Artists are always looking for inspiration and challenge. I suppose that is true of most professions. You want something to look different, to express a fresh and new perspective or solve a problem. I was faced with just this issue come December 2022 when my good friend asked if I was up to creating a new commission for him.
I have a soft spot for this patron, he was the first person to ask me to do my fiber art from a photo he provided for me. He was so pleased with that work he has asked for several others since. So, I asked him to send me the picture and I would get back with him as soon as I could. A few back-and-forth calls came about and once I saw this picture, I knew I was in for a challenge!
This a house in Pennsylvania that was previously owned by his sister. The house is over 150 years old and definitely in the Federalist style. I just love the symmetry and stature of this building. Oh, my all those bricks and windows. My mind fired with just how I would do this right, Could I use fabric for the base then add the windows and shutters on top? How would I work up those brick walls with all those curves, and all that green scape. To say my interest was piqued was the least of my worries.
I then asked when he wanted it delivered and he said by Christmas. Without hesitation I told him there would be no way I could do this piece justice in a few weeks. He fully agreed and asked that I take some time and I promised to keep him up to date with my progress.
I resized the photo he sent to 12 inches by 16 inches, a little bigger than I usually do. Then I used a gray scale, printing this in black and white only. With all those greens my eyes were finding it hard to pick out details of which needed to be created.
Then the fabric sorting began, keeping in mind the tone of the many greens for grass and bushes, bricks and stone fabric and the roof shingles. It truly amazes me that there are so many different things printed for quilting fabric. For this piece I need to make sure that the scale of the images fit correctly but the size of a brick can easily be made smaller by drawing onto it with colored pencils and pen.
I decided to do a tracing of the printout to help me keep the windows and shape of the house as accurate as possible. I was busy making chimney’s, windowpanes and all those bricks for the front of the house to say the least. Here is a close up of the sky, the roof and the fabric I used for the brick front. As you can see the lines of this printed fabric for the bricks are bigger than they should be, so I started adding lines and shadows to make much smaller bricks. Then the windows were traced onto solid white fabric to fuse on top of these bricks using the tracing I had made earlier. One thing I know is a door or window needs to be straight in a picture or it sticks out like a sore thumb!
By the end of January, I was off to a four-day sewing retreat and had gotten this far on the house. I knew that the center of focus was the house and wanted it to shine as much as possible.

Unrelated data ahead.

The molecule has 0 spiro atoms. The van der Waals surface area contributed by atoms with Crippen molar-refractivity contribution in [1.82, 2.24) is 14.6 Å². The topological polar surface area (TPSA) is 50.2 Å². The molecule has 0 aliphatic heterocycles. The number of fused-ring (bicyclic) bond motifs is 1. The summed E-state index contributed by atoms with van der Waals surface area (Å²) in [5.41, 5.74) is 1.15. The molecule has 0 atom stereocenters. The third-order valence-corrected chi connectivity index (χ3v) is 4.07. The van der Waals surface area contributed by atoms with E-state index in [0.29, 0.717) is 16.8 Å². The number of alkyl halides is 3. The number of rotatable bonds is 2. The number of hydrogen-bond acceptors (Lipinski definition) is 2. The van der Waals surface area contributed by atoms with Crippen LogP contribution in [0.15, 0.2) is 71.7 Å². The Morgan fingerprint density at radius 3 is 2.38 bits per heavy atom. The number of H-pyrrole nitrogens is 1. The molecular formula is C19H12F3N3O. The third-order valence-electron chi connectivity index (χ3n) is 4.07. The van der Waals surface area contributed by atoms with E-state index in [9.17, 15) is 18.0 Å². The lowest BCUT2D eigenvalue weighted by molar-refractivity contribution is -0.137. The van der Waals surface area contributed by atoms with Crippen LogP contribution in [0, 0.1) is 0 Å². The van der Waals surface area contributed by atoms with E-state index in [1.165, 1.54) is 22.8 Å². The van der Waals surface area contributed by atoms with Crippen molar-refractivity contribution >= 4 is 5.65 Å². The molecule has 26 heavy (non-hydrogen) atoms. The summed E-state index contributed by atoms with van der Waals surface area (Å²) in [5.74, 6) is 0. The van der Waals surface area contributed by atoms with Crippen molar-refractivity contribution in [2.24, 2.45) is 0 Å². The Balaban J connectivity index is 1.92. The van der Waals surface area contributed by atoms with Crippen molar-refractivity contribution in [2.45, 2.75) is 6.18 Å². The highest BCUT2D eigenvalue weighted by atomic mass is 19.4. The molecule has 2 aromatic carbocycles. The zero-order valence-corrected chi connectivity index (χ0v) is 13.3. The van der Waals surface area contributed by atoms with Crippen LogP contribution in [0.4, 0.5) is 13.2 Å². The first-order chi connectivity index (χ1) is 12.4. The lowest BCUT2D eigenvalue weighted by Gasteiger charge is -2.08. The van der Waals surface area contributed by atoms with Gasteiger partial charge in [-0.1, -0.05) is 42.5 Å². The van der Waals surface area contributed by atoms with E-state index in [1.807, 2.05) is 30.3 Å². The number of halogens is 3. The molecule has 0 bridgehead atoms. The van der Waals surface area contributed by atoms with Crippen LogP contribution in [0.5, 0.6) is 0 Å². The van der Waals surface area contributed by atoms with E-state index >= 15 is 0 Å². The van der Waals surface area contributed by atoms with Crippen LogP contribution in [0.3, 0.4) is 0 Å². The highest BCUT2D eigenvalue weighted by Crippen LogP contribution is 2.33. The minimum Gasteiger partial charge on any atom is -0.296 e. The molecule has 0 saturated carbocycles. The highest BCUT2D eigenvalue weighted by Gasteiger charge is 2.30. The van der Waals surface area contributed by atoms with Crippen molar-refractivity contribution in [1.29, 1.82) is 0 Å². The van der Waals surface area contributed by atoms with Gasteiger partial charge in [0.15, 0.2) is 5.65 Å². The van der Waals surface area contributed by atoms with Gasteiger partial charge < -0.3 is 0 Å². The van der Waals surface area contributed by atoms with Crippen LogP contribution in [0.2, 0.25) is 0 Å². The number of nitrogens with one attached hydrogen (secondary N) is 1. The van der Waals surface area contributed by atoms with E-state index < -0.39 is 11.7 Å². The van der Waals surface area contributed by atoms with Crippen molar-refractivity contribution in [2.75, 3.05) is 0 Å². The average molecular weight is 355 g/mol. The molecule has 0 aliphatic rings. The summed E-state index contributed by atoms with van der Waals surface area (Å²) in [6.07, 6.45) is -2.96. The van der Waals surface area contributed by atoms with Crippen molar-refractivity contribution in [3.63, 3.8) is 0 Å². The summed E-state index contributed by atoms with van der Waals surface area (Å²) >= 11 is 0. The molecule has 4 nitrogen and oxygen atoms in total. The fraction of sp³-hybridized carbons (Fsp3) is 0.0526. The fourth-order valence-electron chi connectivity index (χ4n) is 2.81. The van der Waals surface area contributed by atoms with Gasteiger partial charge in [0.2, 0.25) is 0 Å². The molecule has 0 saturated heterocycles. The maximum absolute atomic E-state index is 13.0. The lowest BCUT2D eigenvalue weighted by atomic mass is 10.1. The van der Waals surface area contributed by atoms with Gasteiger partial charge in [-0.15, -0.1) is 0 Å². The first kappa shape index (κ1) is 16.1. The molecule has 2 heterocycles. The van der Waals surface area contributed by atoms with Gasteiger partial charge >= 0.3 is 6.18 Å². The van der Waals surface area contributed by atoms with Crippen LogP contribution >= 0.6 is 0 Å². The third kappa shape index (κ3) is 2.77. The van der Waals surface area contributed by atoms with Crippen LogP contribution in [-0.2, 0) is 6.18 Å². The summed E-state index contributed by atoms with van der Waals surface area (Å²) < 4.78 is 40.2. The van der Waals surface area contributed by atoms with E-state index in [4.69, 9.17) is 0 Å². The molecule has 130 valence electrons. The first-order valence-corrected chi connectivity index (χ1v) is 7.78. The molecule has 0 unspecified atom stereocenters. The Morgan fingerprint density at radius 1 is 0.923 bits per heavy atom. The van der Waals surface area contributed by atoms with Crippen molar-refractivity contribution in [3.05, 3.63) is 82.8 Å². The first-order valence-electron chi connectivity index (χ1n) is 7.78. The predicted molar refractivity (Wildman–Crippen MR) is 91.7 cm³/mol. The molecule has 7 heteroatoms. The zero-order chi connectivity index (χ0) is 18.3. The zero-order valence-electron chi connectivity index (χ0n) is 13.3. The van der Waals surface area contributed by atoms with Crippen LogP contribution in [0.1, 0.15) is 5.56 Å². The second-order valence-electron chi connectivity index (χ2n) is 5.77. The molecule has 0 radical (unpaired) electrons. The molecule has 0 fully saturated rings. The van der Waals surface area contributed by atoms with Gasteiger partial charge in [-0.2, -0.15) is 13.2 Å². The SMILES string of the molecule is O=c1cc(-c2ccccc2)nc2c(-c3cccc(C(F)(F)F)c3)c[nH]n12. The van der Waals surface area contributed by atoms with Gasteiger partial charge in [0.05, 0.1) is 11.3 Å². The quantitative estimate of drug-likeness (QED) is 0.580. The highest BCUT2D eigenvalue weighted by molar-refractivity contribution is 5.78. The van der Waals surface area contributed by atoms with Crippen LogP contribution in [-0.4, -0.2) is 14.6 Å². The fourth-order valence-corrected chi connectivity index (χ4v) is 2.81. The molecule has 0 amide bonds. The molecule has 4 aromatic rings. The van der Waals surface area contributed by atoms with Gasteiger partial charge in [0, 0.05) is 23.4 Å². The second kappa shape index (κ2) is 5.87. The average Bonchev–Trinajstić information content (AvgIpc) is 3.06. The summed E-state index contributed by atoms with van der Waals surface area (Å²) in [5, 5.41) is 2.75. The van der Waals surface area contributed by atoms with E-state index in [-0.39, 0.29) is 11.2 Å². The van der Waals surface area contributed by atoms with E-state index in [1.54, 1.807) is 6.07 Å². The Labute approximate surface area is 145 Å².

You can see the change in fabric for the brick front by seeing the light fabric below the door. I was able to add some color with the red doors and blue shutters. It is amazing how the color just pops against those bricks. I also realized there is a transom above the front door as I started coloring in the door. I just love the fabric that shows as dark green below the door too. It is from a line of fabric that were digital prints taken from Vincent Van Gough paintings.
I work on my art quilts as a painter would, going from background to middle then to the foreground. For this picture it was necessary because of the bushes and rock walls. But I love this kind of layering, I am painting with fabric and thread indeed.
This is progress after a few weeks of intense work. Honestly, I felt as if I was fussing with details, but it was so necessary. In fact, you can see I changed the color of those blue shutters to a brighter blue, used the same blue for the chairs on the patio and stated working on the leaves on the tree in the background. I also added the mailbox and that black iron S that is often adorned on old houses built at this time. I see that the front door frame is a bit cockeyed. Argg, got to fix that after I get some sleep.
Finally finished! I added lots of stitching with different threads and silk ribbon. I continued to fuss over the color of the bricks of the house, but it got darker due to the line work I did to keep it to scale. I learned a few other things from this too. That there are WAY more shades and tones for green that one would think. If you use purple and blue for the darkest shades on top of green, it looks more realistic. I knew from art school, it was forgotten until I piled some purple onto the background greens.
I was able to pass this on to my patron yesterday and he was more than pleased with this outcome. I do believe it is the best I have done so far. I have learned some new tricks and solutions to those constant questions of how would I do that, could I do that, and do I dare? I say yes!!